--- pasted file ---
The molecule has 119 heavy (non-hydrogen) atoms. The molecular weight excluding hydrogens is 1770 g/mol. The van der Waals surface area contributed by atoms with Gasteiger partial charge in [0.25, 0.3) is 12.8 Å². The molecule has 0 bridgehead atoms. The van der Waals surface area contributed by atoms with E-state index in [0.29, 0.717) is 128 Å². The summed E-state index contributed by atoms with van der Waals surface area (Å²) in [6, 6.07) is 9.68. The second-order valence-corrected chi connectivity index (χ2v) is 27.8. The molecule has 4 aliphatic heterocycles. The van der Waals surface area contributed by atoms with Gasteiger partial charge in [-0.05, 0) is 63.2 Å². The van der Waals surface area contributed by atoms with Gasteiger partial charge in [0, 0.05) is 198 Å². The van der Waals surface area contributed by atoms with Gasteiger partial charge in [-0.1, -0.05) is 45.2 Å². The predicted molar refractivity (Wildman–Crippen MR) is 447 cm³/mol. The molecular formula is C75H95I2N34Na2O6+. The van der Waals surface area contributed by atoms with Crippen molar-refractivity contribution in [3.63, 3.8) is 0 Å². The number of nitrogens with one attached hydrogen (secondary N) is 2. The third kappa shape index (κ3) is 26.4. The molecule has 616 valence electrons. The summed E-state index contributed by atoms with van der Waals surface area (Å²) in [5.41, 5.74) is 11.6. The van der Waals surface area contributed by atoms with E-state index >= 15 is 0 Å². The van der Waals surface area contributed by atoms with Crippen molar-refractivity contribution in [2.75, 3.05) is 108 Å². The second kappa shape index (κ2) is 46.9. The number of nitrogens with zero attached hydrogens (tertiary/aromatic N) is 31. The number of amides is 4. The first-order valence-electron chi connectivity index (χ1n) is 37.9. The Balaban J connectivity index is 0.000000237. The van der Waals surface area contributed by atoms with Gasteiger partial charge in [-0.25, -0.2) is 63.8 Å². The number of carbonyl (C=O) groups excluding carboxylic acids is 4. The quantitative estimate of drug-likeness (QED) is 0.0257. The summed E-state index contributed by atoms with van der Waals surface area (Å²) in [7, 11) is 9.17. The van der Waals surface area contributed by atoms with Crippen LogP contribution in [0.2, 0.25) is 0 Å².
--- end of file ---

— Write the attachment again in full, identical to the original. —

The molecule has 119 heavy (non-hydrogen) atoms. The molecular weight excluding hydrogens is 1770 g/mol. The van der Waals surface area contributed by atoms with Gasteiger partial charge in [0.25, 0.3) is 12.8 Å². The molecule has 0 bridgehead atoms. The van der Waals surface area contributed by atoms with E-state index in [0.29, 0.717) is 128 Å². The summed E-state index contributed by atoms with van der Waals surface area (Å²) in [6, 6.07) is 9.68. The second-order valence-corrected chi connectivity index (χ2v) is 27.8. The molecule has 4 aliphatic heterocycles. The van der Waals surface area contributed by atoms with Gasteiger partial charge in [-0.05, 0) is 63.2 Å². The van der Waals surface area contributed by atoms with Gasteiger partial charge in [0, 0.05) is 198 Å². The van der Waals surface area contributed by atoms with Gasteiger partial charge in [-0.1, -0.05) is 45.2 Å². The predicted molar refractivity (Wildman–Crippen MR) is 447 cm³/mol. The molecular formula is C75H95I2N34Na2O6+. The van der Waals surface area contributed by atoms with Crippen molar-refractivity contribution in [3.63, 3.8) is 0 Å². The number of nitrogens with one attached hydrogen (secondary N) is 2. The third kappa shape index (κ3) is 26.4. The molecule has 616 valence electrons. The summed E-state index contributed by atoms with van der Waals surface area (Å²) in [5.41, 5.74) is 11.6. The van der Waals surface area contributed by atoms with E-state index >= 15 is 0 Å². The van der Waals surface area contributed by atoms with Crippen molar-refractivity contribution in [2.75, 3.05) is 108 Å². The second kappa shape index (κ2) is 46.9. The number of nitrogens with zero attached hydrogens (tertiary/aromatic N) is 31. The number of amides is 4. The first-order valence-electron chi connectivity index (χ1n) is 37.9. The Balaban J connectivity index is 0.000000237. The van der Waals surface area contributed by atoms with Gasteiger partial charge in [-0.25, -0.2) is 63.8 Å². The number of carbonyl (C=O) groups excluding carboxylic acids is 4. The quantitative estimate of drug-likeness (QED) is 0.0257. The summed E-state index contributed by atoms with van der Waals surface area (Å²) in [7, 11) is 9.17. The van der Waals surface area contributed by atoms with Crippen LogP contribution in [0.2, 0.25) is 0 Å².